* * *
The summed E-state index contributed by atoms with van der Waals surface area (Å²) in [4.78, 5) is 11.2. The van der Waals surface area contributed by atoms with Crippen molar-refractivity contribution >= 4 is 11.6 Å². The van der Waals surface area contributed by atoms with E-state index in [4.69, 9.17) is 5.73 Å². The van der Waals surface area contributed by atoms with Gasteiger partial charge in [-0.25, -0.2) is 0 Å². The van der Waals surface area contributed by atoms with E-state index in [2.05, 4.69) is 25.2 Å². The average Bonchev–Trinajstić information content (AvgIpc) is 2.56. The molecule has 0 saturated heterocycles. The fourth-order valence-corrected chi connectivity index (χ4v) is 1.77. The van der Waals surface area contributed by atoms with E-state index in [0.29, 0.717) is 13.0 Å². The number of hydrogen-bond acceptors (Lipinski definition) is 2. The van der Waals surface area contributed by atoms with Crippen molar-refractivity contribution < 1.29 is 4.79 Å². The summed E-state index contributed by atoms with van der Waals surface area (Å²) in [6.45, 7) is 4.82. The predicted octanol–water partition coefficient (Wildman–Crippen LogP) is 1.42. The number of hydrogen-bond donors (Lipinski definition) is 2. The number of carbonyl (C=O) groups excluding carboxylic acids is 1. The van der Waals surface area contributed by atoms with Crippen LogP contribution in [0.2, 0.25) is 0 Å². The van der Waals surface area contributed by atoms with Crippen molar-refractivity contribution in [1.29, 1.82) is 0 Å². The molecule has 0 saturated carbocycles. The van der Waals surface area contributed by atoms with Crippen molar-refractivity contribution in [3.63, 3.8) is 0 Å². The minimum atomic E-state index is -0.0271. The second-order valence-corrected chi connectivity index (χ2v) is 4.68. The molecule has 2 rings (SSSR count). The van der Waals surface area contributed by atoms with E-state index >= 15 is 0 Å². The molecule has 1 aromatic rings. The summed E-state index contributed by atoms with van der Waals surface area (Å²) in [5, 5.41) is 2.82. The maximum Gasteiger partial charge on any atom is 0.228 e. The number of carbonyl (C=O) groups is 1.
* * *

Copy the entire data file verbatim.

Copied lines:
The summed E-state index contributed by atoms with van der Waals surface area (Å²) in [4.78, 5) is 11.2. The van der Waals surface area contributed by atoms with Crippen molar-refractivity contribution >= 4 is 11.6 Å². The van der Waals surface area contributed by atoms with E-state index in [4.69, 9.17) is 5.73 Å². The van der Waals surface area contributed by atoms with Gasteiger partial charge in [-0.25, -0.2) is 0 Å². The van der Waals surface area contributed by atoms with E-state index in [2.05, 4.69) is 25.2 Å². The average Bonchev–Trinajstić information content (AvgIpc) is 2.56. The molecule has 0 saturated heterocycles. The fourth-order valence-corrected chi connectivity index (χ4v) is 1.77. The van der Waals surface area contributed by atoms with E-state index in [0.29, 0.717) is 13.0 Å². The number of hydrogen-bond acceptors (Lipinski definition) is 2. The van der Waals surface area contributed by atoms with Crippen molar-refractivity contribution < 1.29 is 4.79 Å². The summed E-state index contributed by atoms with van der Waals surface area (Å²) in [6.45, 7) is 4.82. The predicted octanol–water partition coefficient (Wildman–Crippen LogP) is 1.42. The number of hydrogen-bond donors (Lipinski definition) is 2. The number of carbonyl (C=O) groups excluding carboxylic acids is 1. The van der Waals surface area contributed by atoms with Crippen LogP contribution in [0.2, 0.25) is 0 Å². The van der Waals surface area contributed by atoms with Crippen molar-refractivity contribution in [1.29, 1.82) is 0 Å². The molecule has 0 saturated carbocycles. The van der Waals surface area contributed by atoms with Crippen molar-refractivity contribution in [3.63, 3.8) is 0 Å². The minimum atomic E-state index is -0.0271. The second-order valence-corrected chi connectivity index (χ2v) is 4.68. The molecule has 2 rings (SSSR count). The van der Waals surface area contributed by atoms with E-state index >= 15 is 0 Å². The molecule has 1 aromatic rings. The summed E-state index contributed by atoms with van der Waals surface area (Å²) in [5, 5.41) is 2.82. The maximum Gasteiger partial charge on any atom is 0.228 e. The number of carbonyl (C=O) groups is 1.